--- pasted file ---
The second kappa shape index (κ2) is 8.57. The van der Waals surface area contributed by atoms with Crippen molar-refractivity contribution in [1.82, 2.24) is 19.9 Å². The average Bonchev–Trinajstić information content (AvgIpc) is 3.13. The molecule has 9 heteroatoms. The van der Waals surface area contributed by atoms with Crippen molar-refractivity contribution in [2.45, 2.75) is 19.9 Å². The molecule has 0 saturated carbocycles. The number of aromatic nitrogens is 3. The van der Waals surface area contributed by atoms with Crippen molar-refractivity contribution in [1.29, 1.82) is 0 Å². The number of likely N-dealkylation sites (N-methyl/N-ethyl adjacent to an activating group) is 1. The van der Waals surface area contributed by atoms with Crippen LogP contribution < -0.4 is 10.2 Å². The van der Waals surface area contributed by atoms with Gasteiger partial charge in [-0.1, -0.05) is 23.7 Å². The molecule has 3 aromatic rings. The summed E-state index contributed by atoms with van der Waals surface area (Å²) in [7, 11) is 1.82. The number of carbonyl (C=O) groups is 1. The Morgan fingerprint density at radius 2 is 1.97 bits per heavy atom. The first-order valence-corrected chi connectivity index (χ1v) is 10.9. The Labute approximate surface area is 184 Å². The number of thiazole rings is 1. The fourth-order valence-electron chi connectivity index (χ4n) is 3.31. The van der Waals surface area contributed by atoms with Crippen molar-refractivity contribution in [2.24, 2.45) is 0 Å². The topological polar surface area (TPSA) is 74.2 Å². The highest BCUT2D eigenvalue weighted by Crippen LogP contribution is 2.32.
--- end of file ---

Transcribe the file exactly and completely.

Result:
The second kappa shape index (κ2) is 8.57. The van der Waals surface area contributed by atoms with Crippen molar-refractivity contribution in [1.82, 2.24) is 19.9 Å². The average Bonchev–Trinajstić information content (AvgIpc) is 3.13. The molecule has 9 heteroatoms. The van der Waals surface area contributed by atoms with Crippen molar-refractivity contribution in [2.45, 2.75) is 19.9 Å². The molecule has 0 saturated carbocycles. The number of aromatic nitrogens is 3. The van der Waals surface area contributed by atoms with Crippen molar-refractivity contribution in [1.29, 1.82) is 0 Å². The number of likely N-dealkylation sites (N-methyl/N-ethyl adjacent to an activating group) is 1. The van der Waals surface area contributed by atoms with Crippen LogP contribution < -0.4 is 10.2 Å². The van der Waals surface area contributed by atoms with Gasteiger partial charge in [-0.1, -0.05) is 23.7 Å². The molecule has 3 aromatic rings. The summed E-state index contributed by atoms with van der Waals surface area (Å²) in [7, 11) is 1.82. The number of carbonyl (C=O) groups is 1. The Morgan fingerprint density at radius 2 is 1.97 bits per heavy atom. The first-order valence-corrected chi connectivity index (χ1v) is 10.9. The Labute approximate surface area is 184 Å². The number of thiazole rings is 1. The fourth-order valence-electron chi connectivity index (χ4n) is 3.31. The van der Waals surface area contributed by atoms with Crippen molar-refractivity contribution in [2.24, 2.45) is 0 Å². The topological polar surface area (TPSA) is 74.2 Å². The highest BCUT2D eigenvalue weighted by Crippen LogP contribution is 2.32.